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Understanding and Predicting a Complex Behavior Using n-of-1 Methods: Photoprotection in Xeroderma Pigmentosum

Research output: Contribution to journalArticlepeer-review

Kirby Sainsbury, Rute Vieira, Jessica Walburn, Falko F. Sniehotta, Robert Sarkany, John Weinman, Vera Araujo-Soares

Original languageEnglish
Pages (from-to)1145-1158
Number of pages14
JournalHealth psychology : official journal of the Division of Health Psychology, American Psychological Association
Issue number12
Accepted/In press3 Jul 2018
Published1 Dec 2018


King's Authors

Research Groups

  • Institute of Psychiatry, Psychology & Neuroscience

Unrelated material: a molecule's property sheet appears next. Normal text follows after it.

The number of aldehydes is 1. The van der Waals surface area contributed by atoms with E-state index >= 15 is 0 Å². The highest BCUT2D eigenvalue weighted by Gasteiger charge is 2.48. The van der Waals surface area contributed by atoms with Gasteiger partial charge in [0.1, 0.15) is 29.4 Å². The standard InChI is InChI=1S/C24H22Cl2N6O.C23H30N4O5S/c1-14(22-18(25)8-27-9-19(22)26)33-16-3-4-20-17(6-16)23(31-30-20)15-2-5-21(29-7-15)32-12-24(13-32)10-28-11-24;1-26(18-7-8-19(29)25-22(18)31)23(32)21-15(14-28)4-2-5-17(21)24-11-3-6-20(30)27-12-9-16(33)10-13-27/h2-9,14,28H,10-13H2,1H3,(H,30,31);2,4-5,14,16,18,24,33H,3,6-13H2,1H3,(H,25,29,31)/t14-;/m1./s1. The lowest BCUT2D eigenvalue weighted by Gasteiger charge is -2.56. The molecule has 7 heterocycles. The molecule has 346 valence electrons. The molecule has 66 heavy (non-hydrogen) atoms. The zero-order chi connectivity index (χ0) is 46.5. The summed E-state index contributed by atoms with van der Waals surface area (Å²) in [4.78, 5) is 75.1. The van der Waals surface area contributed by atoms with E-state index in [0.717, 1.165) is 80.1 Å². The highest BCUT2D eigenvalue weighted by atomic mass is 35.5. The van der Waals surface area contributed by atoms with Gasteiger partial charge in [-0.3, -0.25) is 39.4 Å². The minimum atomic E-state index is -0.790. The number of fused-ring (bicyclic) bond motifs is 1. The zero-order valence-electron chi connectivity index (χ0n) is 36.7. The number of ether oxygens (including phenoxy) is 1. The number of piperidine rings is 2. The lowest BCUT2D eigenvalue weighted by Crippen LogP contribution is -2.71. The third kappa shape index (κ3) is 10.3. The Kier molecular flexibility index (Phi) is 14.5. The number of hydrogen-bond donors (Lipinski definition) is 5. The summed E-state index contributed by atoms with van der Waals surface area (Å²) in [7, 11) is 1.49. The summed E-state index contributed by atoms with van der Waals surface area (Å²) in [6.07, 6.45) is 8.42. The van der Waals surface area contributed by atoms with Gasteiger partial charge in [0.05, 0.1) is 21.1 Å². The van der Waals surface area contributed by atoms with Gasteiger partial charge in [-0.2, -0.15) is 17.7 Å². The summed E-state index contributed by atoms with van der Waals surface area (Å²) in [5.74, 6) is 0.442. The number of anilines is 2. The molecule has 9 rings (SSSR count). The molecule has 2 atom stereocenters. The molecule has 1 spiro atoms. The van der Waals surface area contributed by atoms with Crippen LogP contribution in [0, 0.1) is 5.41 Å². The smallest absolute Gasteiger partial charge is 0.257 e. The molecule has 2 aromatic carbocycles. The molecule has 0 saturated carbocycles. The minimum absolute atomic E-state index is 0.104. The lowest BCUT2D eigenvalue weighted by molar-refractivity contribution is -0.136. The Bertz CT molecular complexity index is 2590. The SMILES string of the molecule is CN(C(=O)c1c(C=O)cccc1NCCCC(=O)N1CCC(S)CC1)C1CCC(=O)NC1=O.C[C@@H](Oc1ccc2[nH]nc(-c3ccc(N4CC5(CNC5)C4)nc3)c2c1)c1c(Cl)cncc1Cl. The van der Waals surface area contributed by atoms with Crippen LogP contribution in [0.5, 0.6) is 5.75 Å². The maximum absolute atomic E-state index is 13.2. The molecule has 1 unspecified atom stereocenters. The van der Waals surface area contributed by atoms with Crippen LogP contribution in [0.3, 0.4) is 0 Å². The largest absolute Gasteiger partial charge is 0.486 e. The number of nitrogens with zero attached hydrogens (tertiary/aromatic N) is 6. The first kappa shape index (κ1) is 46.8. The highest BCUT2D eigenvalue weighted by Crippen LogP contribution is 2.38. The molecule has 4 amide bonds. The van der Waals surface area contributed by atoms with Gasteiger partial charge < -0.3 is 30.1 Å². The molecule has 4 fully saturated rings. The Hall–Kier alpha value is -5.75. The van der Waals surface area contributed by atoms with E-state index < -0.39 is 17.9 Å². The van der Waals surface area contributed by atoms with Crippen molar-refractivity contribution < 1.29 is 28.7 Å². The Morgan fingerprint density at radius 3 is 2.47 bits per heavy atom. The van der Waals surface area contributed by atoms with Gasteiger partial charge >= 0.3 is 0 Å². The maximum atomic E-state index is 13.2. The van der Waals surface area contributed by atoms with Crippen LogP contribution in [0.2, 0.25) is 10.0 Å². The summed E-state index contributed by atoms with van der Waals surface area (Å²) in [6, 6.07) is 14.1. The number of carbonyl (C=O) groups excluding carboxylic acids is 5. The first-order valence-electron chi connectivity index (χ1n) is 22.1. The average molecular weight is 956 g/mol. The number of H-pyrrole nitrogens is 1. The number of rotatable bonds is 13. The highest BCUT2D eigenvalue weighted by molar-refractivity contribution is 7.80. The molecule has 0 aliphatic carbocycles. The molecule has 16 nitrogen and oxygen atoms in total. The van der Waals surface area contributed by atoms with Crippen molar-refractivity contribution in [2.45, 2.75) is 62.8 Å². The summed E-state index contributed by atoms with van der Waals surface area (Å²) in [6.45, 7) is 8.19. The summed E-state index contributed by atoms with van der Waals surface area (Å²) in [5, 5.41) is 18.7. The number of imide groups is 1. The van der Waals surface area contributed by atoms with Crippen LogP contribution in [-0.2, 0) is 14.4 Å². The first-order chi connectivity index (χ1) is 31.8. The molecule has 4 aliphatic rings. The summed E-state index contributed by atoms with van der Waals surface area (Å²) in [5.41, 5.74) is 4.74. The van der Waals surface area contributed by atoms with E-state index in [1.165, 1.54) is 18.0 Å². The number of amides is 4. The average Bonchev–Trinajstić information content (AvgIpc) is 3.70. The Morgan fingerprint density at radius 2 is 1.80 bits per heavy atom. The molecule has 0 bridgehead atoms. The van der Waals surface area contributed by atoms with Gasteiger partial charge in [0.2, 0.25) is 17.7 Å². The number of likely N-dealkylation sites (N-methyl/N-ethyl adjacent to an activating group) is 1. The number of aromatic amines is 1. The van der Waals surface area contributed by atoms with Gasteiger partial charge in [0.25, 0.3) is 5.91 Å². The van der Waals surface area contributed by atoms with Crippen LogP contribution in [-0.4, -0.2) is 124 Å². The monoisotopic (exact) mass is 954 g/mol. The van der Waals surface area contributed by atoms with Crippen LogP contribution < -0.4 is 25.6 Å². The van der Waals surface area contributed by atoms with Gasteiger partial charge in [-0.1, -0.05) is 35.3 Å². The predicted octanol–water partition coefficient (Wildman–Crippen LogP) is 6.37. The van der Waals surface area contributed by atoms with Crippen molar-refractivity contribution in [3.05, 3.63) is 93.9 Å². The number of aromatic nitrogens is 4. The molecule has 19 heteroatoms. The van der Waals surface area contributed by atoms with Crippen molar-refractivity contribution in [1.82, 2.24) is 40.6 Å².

© 2018 American Psychological Association. Objective: Xeroderma pigmentosum (XP) is a very rare inherited disease; the most important aspect of clinical management is rigorous photoprotection from ultraviolet radiation. The aims of this novel study were to (a) understand and categorize the behavioral complexity and within-participant variability in photoprotection of the face in XP; (b) determine the predictors of photoprotection; and (c) identify individual needs for personalized interventions. Method: A total of 20 adults with XP completed an ecological momentary assessment (EMA) study over 50 days. Measures included an ultraviolet radiation diary of photoprotective behaviors used at each outdoor occasion (e.g., hat, face visor, sunscreen), and a mobile phone survey assessing self-reported protection (0 -100), satisfaction with protection achieved, and predictive variables (e.g., motivation, effort, mood). Descriptive statistics for photoprotective behavior were computed, per person. When possible, individual dynamic logistic regression models were used to investigate the predictors of photoprotection, and correspondence between self-reported protection and behavior. Results: Photoprotection (clothing and sunscreen) was suboptimal for most participants, and discrepancies between self-reported protection and behavior were identified. Modeling of photoprotection was conducted for six participants who went outside sufficient times and used varied protection. Different predictors were identified across participants. Weekend versus weekday, physical symptoms, stress, and feeling self-conscious were most frequently associated with protection. Conclusion: The findings support the need for intervention and have implications for the selection of individually tailored behavioral outcomes and intervention targets to improve photoprotection. The method of profiling multiple preventive behaviors using EMA may be of use in other rare conditions involving complex behaviors.

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